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Opazo JC, Zavala K, Krall P, Arias RA. (2016) Evolution of gremlin 2 in cetartiodactyl mammals: gene loss coincides with lack of upper jaw incisors in ruminants. PeerJ Preprints4:e2510v1https://doi.org/10.7287/peerj.preprints.2510v1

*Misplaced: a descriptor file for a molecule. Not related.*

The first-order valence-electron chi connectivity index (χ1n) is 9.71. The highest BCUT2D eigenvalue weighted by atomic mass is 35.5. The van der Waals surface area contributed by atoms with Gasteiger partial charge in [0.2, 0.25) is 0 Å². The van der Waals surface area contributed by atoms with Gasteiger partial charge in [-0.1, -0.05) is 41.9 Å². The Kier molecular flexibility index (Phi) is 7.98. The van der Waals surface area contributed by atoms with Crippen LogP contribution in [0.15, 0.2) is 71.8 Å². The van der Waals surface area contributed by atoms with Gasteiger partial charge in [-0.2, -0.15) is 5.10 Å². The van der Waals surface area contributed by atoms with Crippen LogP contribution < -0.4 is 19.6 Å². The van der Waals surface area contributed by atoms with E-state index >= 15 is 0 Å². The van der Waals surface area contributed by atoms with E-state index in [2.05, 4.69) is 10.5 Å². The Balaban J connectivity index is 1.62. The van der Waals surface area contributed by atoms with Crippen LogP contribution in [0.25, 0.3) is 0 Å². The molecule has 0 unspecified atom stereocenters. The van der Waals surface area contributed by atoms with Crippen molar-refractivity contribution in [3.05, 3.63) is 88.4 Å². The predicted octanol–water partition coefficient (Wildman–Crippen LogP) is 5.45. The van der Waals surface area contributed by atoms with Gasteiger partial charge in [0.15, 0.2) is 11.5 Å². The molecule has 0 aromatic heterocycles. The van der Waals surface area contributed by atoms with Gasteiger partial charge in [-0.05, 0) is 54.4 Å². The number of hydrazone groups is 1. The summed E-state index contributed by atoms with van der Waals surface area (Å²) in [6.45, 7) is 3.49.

Understanding the processes that give rise to genomic variability in extant species is an active area of research within evolutionary biology. With the availability of whole genome sequences, it is possible to quantify different forms of variability such as variation in gene copy number, which has been described as an important source of genetic variability and in consequence of phenotypic variability. Most of the research on this topic has been focused on understanding the biological significance of gene duplication, and less attention has been given to the evolutionary role of gene loss. Gremlin 2 is a member of the DAN gene family and plays a significant role in tooth development by blocking the ligand-signaling pathway of BMP2 and BMP4. The goal of this study was to investigate the evolutionary history of gremlin 2 in cetartiodactyl mammals, a group that possesses highly divergent teeth morphology. Results from our analyses indicate that gremlin 2 has experienced a mixture of gene loss, gene duplication, and rate acceleration. Although the last common ancestor of cetartiodactyls possessed a single gene copy, pigs and camels are the only cetartiodactyl groups that have retained gremlin 2. According to the phyletic distribution of this gene and synteny analyses, we propose that gremlin 2 was lost in the common ancestor of ruminants and cetaceans between 56.3 and 63.5 million years ago as a product of a chromosomal rearrangement. Our analyses also indicate that the rate of evolution of gremlin 2 has been accelerated in the two groups that have retained this gene. Additionally, the lack of this gene could explain the high diversity of teeth among cetartiodactyl mammals; specifically, the presence of this gene could act as a biological constraint. Thus, our results support the notions that gene loss is a way to increase phenotypic diversity and that gremlin 2 is a dispensable gene, at least in cetartiodactyl mammals.
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